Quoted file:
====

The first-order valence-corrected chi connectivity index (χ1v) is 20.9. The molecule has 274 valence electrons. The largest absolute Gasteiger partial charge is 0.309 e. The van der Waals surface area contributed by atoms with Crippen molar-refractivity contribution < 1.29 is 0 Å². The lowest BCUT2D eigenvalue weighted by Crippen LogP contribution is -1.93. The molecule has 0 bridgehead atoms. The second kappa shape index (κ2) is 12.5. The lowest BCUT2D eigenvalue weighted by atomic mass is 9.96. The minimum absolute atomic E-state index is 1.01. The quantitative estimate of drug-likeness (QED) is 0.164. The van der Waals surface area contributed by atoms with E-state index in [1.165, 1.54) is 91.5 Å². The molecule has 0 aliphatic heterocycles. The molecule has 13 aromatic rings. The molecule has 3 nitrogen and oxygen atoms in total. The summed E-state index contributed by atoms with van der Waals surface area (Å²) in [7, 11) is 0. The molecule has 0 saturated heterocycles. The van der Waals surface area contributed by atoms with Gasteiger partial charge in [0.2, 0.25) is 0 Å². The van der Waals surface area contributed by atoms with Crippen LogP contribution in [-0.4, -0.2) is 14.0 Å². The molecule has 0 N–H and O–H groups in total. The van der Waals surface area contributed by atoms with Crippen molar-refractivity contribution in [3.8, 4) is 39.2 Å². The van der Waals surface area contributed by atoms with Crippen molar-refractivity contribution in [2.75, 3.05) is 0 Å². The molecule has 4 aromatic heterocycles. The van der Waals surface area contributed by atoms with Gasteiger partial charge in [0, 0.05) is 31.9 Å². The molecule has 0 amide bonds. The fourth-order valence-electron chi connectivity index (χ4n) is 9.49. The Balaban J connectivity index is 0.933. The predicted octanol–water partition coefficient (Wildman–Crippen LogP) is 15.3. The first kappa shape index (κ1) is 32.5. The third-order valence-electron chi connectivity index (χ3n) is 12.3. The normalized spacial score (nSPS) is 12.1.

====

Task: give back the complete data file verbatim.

The first-order valence-corrected chi connectivity index (χ1v) is 20.9. The molecule has 274 valence electrons. The largest absolute Gasteiger partial charge is 0.309 e. The van der Waals surface area contributed by atoms with Crippen molar-refractivity contribution < 1.29 is 0 Å². The lowest BCUT2D eigenvalue weighted by Crippen LogP contribution is -1.93. The molecule has 0 bridgehead atoms. The second kappa shape index (κ2) is 12.5. The lowest BCUT2D eigenvalue weighted by atomic mass is 9.96. The minimum absolute atomic E-state index is 1.01. The quantitative estimate of drug-likeness (QED) is 0.164. The van der Waals surface area contributed by atoms with E-state index in [1.165, 1.54) is 91.5 Å². The molecule has 0 aliphatic heterocycles. The molecule has 13 aromatic rings. The molecule has 3 nitrogen and oxygen atoms in total. The summed E-state index contributed by atoms with van der Waals surface area (Å²) in [7, 11) is 0. The molecule has 0 saturated heterocycles. The van der Waals surface area contributed by atoms with Gasteiger partial charge in [0.2, 0.25) is 0 Å². The van der Waals surface area contributed by atoms with Crippen LogP contribution in [-0.4, -0.2) is 14.0 Å². The molecule has 0 N–H and O–H groups in total. The van der Waals surface area contributed by atoms with Crippen molar-refractivity contribution in [3.8, 4) is 39.2 Å². The van der Waals surface area contributed by atoms with Crippen molar-refractivity contribution in [2.75, 3.05) is 0 Å². The molecule has 4 aromatic heterocycles. The van der Waals surface area contributed by atoms with Gasteiger partial charge in [0, 0.05) is 31.9 Å². The molecule has 0 amide bonds. The fourth-order valence-electron chi connectivity index (χ4n) is 9.49. The Balaban J connectivity index is 0.933. The predicted octanol–water partition coefficient (Wildman–Crippen LogP) is 15.3. The first kappa shape index (κ1) is 32.5. The third-order valence-electron chi connectivity index (χ3n) is 12.3. The normalized spacial score (nSPS) is 12.1.